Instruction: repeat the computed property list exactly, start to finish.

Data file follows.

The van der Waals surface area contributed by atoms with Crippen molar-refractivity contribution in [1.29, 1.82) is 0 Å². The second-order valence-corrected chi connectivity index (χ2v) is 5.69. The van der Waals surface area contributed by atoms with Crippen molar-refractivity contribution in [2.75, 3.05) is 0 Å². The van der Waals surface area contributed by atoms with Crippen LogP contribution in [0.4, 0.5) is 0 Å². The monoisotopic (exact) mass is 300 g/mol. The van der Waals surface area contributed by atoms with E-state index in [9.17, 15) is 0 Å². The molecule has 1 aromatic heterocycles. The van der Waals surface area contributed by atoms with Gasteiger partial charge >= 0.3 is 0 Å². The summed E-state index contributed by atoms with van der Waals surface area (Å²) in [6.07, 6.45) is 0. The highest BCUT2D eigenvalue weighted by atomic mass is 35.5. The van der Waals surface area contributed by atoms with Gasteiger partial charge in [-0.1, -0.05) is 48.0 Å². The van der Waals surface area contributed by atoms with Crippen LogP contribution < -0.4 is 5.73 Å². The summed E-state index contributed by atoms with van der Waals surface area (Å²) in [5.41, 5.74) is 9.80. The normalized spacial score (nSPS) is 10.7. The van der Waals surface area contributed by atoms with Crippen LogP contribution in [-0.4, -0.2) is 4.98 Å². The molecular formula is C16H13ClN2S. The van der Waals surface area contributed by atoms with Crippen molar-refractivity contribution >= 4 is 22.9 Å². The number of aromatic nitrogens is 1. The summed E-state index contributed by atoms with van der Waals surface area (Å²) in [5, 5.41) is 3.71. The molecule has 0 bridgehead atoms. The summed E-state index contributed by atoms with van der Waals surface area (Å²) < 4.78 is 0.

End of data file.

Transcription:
The van der Waals surface area contributed by atoms with Crippen molar-refractivity contribution in [1.29, 1.82) is 0 Å². The second-order valence-corrected chi connectivity index (χ2v) is 5.69. The van der Waals surface area contributed by atoms with Crippen molar-refractivity contribution in [2.75, 3.05) is 0 Å². The van der Waals surface area contributed by atoms with Crippen LogP contribution in [0.4, 0.5) is 0 Å². The monoisotopic (exact) mass is 300 g/mol. The van der Waals surface area contributed by atoms with E-state index in [9.17, 15) is 0 Å². The molecule has 1 aromatic heterocycles. The van der Waals surface area contributed by atoms with Gasteiger partial charge >= 0.3 is 0 Å². The summed E-state index contributed by atoms with van der Waals surface area (Å²) in [6.07, 6.45) is 0. The highest BCUT2D eigenvalue weighted by atomic mass is 35.5. The van der Waals surface area contributed by atoms with Gasteiger partial charge in [-0.1, -0.05) is 48.0 Å². The van der Waals surface area contributed by atoms with Crippen LogP contribution < -0.4 is 5.73 Å². The summed E-state index contributed by atoms with van der Waals surface area (Å²) in [5.41, 5.74) is 9.80. The normalized spacial score (nSPS) is 10.7. The van der Waals surface area contributed by atoms with Crippen LogP contribution in [-0.4, -0.2) is 4.98 Å². The molecular formula is C16H13ClN2S. The van der Waals surface area contributed by atoms with Crippen molar-refractivity contribution >= 4 is 22.9 Å². The number of aromatic nitrogens is 1. The summed E-state index contributed by atoms with van der Waals surface area (Å²) in [5, 5.41) is 3.71. The molecule has 0 bridgehead atoms. The summed E-state index contributed by atoms with van der Waals surface area (Å²) < 4.78 is 0.